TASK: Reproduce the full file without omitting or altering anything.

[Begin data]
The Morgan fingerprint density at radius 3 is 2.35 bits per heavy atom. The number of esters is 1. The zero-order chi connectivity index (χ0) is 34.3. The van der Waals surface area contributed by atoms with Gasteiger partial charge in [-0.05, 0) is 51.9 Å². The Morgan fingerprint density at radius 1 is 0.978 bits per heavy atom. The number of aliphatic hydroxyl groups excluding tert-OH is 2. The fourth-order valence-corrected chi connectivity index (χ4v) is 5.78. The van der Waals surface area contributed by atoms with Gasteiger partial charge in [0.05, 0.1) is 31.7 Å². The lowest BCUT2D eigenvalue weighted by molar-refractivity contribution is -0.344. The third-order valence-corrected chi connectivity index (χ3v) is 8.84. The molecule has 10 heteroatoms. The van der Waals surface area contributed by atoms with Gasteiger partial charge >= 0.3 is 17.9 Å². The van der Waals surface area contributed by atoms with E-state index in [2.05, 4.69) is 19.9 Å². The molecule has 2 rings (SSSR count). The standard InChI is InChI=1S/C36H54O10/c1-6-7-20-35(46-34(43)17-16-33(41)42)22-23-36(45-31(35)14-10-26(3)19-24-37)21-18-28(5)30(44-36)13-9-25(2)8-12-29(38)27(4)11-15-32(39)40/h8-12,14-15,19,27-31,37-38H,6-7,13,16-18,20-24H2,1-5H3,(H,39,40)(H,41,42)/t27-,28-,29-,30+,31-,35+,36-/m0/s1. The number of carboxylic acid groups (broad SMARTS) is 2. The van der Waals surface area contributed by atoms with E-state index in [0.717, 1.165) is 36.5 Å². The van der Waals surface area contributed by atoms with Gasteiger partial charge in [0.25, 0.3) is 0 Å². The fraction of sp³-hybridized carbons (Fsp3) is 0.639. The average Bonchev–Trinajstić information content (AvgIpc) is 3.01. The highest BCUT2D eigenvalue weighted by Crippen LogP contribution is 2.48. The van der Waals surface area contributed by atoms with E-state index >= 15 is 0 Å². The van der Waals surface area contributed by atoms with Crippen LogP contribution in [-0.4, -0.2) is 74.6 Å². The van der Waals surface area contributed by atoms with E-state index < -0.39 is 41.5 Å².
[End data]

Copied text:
The Morgan fingerprint density at radius 3 is 2.35 bits per heavy atom. The number of esters is 1. The zero-order chi connectivity index (χ0) is 34.3. The van der Waals surface area contributed by atoms with Gasteiger partial charge in [-0.05, 0) is 51.9 Å². The Morgan fingerprint density at radius 1 is 0.978 bits per heavy atom. The number of aliphatic hydroxyl groups excluding tert-OH is 2. The fourth-order valence-corrected chi connectivity index (χ4v) is 5.78. The van der Waals surface area contributed by atoms with Gasteiger partial charge in [0.05, 0.1) is 31.7 Å². The lowest BCUT2D eigenvalue weighted by molar-refractivity contribution is -0.344. The third-order valence-corrected chi connectivity index (χ3v) is 8.84. The molecule has 10 heteroatoms. The van der Waals surface area contributed by atoms with Gasteiger partial charge >= 0.3 is 17.9 Å². The van der Waals surface area contributed by atoms with E-state index in [2.05, 4.69) is 19.9 Å². The molecule has 2 rings (SSSR count). The standard InChI is InChI=1S/C36H54O10/c1-6-7-20-35(46-34(43)17-16-33(41)42)22-23-36(45-31(35)14-10-26(3)19-24-37)21-18-28(5)30(44-36)13-9-25(2)8-12-29(38)27(4)11-15-32(39)40/h8-12,14-15,19,27-31,37-38H,6-7,13,16-18,20-24H2,1-5H3,(H,39,40)(H,41,42)/t27-,28-,29-,30+,31-,35+,36-/m0/s1. The number of carboxylic acid groups (broad SMARTS) is 2. The van der Waals surface area contributed by atoms with E-state index in [0.717, 1.165) is 36.5 Å². The van der Waals surface area contributed by atoms with Gasteiger partial charge in [0.25, 0.3) is 0 Å². The fraction of sp³-hybridized carbons (Fsp3) is 0.639. The average Bonchev–Trinajstić information content (AvgIpc) is 3.01. The highest BCUT2D eigenvalue weighted by Crippen LogP contribution is 2.48. The van der Waals surface area contributed by atoms with E-state index >= 15 is 0 Å². The van der Waals surface area contributed by atoms with Crippen LogP contribution in [-0.4, -0.2) is 74.6 Å². The van der Waals surface area contributed by atoms with E-state index < -0.39 is 41.5 Å².